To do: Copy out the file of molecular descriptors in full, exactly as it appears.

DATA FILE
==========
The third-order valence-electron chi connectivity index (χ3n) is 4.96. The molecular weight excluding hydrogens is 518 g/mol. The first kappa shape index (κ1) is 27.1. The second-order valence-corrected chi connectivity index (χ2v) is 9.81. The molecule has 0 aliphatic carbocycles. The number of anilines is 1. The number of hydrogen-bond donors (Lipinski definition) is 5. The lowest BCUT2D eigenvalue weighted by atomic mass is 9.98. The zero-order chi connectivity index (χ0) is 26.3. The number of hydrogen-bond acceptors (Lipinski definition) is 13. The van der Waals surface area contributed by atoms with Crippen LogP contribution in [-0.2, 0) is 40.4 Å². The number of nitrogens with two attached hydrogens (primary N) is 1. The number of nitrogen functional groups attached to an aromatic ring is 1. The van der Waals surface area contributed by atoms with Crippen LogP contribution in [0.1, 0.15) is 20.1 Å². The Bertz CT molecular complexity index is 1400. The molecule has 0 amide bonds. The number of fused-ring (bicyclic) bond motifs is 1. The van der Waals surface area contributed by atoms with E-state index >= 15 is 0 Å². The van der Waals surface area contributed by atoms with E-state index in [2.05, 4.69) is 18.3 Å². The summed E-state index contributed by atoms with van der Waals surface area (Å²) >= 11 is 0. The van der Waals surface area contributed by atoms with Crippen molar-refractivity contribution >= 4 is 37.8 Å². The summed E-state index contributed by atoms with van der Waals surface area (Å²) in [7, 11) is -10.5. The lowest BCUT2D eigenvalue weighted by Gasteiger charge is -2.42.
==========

The third-order valence-electron chi connectivity index (χ3n) is 4.96. The molecular weight excluding hydrogens is 518 g/mol. The first kappa shape index (κ1) is 27.1. The second-order valence-corrected chi connectivity index (χ2v) is 9.81. The molecule has 0 aliphatic carbocycles. The number of anilines is 1. The number of hydrogen-bond donors (Lipinski definition) is 5. The lowest BCUT2D eigenvalue weighted by atomic mass is 9.98. The zero-order chi connectivity index (χ0) is 26.3. The number of hydrogen-bond acceptors (Lipinski definition) is 13. The van der Waals surface area contributed by atoms with Crippen LogP contribution in [-0.2, 0) is 40.4 Å². The number of nitrogens with two attached hydrogens (primary N) is 1. The number of nitrogen functional groups attached to an aromatic ring is 1. The van der Waals surface area contributed by atoms with Crippen LogP contribution in [0.1, 0.15) is 20.1 Å². The Bertz CT molecular complexity index is 1400. The molecule has 0 amide bonds. The number of fused-ring (bicyclic) bond motifs is 1. The van der Waals surface area contributed by atoms with E-state index >= 15 is 0 Å². The van der Waals surface area contributed by atoms with E-state index in [2.05, 4.69) is 18.3 Å². The summed E-state index contributed by atoms with van der Waals surface area (Å²) >= 11 is 0. The van der Waals surface area contributed by atoms with Crippen molar-refractivity contribution >= 4 is 37.8 Å². The summed E-state index contributed by atoms with van der Waals surface area (Å²) in [7, 11) is -10.5. The lowest BCUT2D eigenvalue weighted by Gasteiger charge is -2.42.